"Every school pays individuals in different ways," Hollis said. "There can be longevity payments put in there, different bonuses."

Penn State athletic director Dave Joyner expected to make a strong financial push for O'Brien's successor but didn't know exactly where the numbers would fall. Among the metrics Joyner used was the potential attendance increase a new coach could bring.

Despite PSU's on-field success the past two years, average attendance at Beaver Stadium has dropped by about 5,000. An increase of 1,000 fans during the season, including parking and concessions, adds about $500,000 in revenue, Joyner said.

[+] EnlargeKevin Wilson
AJ Mast/Icon SMIIndiana has put more resources than ever before into coach Kevin Wilson and his staff.
"If you believe [the coach is] going to have a very positive effect on your fan base and on your program and on your ability to put bodies in the seats," he said, "it doesn't take a lot of seats to cause a return on that investment."

Indiana AD Fred Glass also wants to fill seats, but he's in a different financial ballpark from schools with massive stadiums like Penn State, despite competing in the same conference. Glass notes that while Michigan made $147.5 million in football revenue last year, Indiana made only about $4.5 million.

But it didn't stop IU from doubling its salary pool for assistant coaches when Kevin Wilson arrived, or awarding Wilson a seven-year contract worth $1.2 million annually, or increasing the number of full-time strength coaches devoted to football from two to five, the NCAA maximum.

"There's a reason IU traditionally hasn't been where we want to be in football," Glass said. "We haven't really made the investments in it. We haven't stuck with continuity. We haven't stayed with a staff over a long period of time. That's what we need.

"Kevin understands we're making resources available, but it's not a bottomless pit."

Glass' last point resonates in the Big Ten, which generates record revenues but also sponsors more sports, on average, than any other major conference. The league believes in broad-based programs, which makes it harder to sink money into football, despite the superior return.

"We are a college program versus just a football franchise, and I think our football coaches not only understand that but really embrace it," Hollis said. "I believe in the Big Ten, maybe more so than others -- I've had the opportunity to see East and West -- [coaches] feel that the athletic department is part of their family."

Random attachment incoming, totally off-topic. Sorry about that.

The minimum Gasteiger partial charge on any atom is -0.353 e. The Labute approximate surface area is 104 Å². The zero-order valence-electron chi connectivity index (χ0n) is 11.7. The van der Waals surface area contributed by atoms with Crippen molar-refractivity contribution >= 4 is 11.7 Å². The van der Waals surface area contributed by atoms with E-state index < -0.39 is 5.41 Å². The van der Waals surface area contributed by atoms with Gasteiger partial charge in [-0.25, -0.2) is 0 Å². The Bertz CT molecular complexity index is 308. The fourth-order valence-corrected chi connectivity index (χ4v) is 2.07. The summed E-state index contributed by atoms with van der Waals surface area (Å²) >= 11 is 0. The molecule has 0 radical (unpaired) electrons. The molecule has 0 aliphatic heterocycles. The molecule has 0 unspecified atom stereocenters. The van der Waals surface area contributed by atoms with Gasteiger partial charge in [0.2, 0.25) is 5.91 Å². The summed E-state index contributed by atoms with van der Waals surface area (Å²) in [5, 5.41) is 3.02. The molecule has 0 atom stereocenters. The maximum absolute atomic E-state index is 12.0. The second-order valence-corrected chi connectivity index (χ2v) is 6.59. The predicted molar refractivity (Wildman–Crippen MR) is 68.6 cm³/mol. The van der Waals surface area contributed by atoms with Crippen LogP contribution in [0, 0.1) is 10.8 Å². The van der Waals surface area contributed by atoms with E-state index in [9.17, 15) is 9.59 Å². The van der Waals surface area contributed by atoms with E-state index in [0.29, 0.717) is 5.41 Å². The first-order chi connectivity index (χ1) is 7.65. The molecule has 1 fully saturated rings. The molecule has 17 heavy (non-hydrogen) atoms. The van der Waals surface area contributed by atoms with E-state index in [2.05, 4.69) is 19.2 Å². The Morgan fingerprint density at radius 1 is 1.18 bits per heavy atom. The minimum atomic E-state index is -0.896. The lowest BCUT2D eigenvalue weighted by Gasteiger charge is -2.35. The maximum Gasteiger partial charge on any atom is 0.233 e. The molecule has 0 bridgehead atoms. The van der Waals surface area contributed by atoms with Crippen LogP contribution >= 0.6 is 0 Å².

But they also have to take care of their own families, and their assistants. They know salaries are rising everywhere.

Big Ten athletic directors know this, too. To keep up, you have to pay up.
Rob Henry lost a chance at the starting quarterback job in 2011 after he tore his ACL a week before the season-opener. Now, two seasons later, the senior has reclaimed the job.

Henry was named Purdue’s starting quarterback Sunday by first-year coach Darrell Hazell, a move that will likely be both popular in the locker room -- Henry was named a co-captain before tearing his knee in that season -- and makes sense with the Boilermakers’ schedule.

Flat out, Henry gives Purdue the best chance to be successful early in the season, with trips to Cincinnati and Wisconsin in the first month of the season along with home games against No. 14 Notre Dame and Northern Illinois, which reached the Orange Bowl last season.

To ask a freshman (Danny Etling) or a redshirt freshman (Austin Appleby) to handle that rough early schedule could destroy a young quarterback’s confidence, let alone his team’s belief in him. By going with Henry, who has had a strong preseason anyway, it gives the Boilermakers a seasoned leader to look to.

In Henry, Purdue also has a quarterback who understands what it is like to lose his starting job and not be able to reclaim it, as former coach Danny Hope chose to go with then-seniors Robert Marve and Caleb TerBush. TerBush had won the job when Henry tore his ACL two years ago.